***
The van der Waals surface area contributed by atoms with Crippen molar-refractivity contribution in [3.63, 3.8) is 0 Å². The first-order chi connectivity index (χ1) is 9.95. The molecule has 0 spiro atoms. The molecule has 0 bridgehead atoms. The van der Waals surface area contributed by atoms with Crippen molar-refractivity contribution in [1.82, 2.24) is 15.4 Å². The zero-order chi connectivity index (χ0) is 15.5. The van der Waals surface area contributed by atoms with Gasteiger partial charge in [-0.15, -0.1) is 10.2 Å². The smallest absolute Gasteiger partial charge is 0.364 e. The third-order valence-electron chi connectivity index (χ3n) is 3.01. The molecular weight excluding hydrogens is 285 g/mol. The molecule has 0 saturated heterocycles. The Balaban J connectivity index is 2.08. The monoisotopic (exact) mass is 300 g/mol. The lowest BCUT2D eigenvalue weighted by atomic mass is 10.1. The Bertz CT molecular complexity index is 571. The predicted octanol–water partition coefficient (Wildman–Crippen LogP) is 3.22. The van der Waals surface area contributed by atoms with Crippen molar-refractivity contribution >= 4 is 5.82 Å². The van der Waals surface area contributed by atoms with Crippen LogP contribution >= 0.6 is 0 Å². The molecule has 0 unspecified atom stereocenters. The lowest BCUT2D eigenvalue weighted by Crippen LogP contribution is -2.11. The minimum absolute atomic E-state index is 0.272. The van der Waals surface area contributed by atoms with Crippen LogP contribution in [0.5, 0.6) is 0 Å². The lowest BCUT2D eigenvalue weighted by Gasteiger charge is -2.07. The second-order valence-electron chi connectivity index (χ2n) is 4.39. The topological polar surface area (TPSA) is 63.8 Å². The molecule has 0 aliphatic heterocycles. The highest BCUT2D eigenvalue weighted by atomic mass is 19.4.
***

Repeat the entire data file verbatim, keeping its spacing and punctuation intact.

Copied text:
The van der Waals surface area contributed by atoms with Crippen molar-refractivity contribution in [3.63, 3.8) is 0 Å². The first-order chi connectivity index (χ1) is 9.95. The molecule has 0 spiro atoms. The molecule has 0 bridgehead atoms. The van der Waals surface area contributed by atoms with Crippen molar-refractivity contribution in [1.82, 2.24) is 15.4 Å². The zero-order chi connectivity index (χ0) is 15.5. The van der Waals surface area contributed by atoms with Gasteiger partial charge in [-0.15, -0.1) is 10.2 Å². The smallest absolute Gasteiger partial charge is 0.364 e. The third-order valence-electron chi connectivity index (χ3n) is 3.01. The molecular weight excluding hydrogens is 285 g/mol. The molecule has 0 saturated heterocycles. The Balaban J connectivity index is 2.08. The monoisotopic (exact) mass is 300 g/mol. The lowest BCUT2D eigenvalue weighted by atomic mass is 10.1. The Bertz CT molecular complexity index is 571. The predicted octanol–water partition coefficient (Wildman–Crippen LogP) is 3.22. The van der Waals surface area contributed by atoms with Crippen molar-refractivity contribution >= 4 is 5.82 Å². The van der Waals surface area contributed by atoms with Crippen LogP contribution >= 0.6 is 0 Å². The molecule has 0 unspecified atom stereocenters. The lowest BCUT2D eigenvalue weighted by Crippen LogP contribution is -2.11. The minimum absolute atomic E-state index is 0.272. The van der Waals surface area contributed by atoms with Crippen LogP contribution in [0.5, 0.6) is 0 Å². The lowest BCUT2D eigenvalue weighted by Gasteiger charge is -2.07. The second-order valence-electron chi connectivity index (χ2n) is 4.39. The topological polar surface area (TPSA) is 63.8 Å². The molecule has 0 aliphatic heterocycles. The highest BCUT2D eigenvalue weighted by atomic mass is 19.4.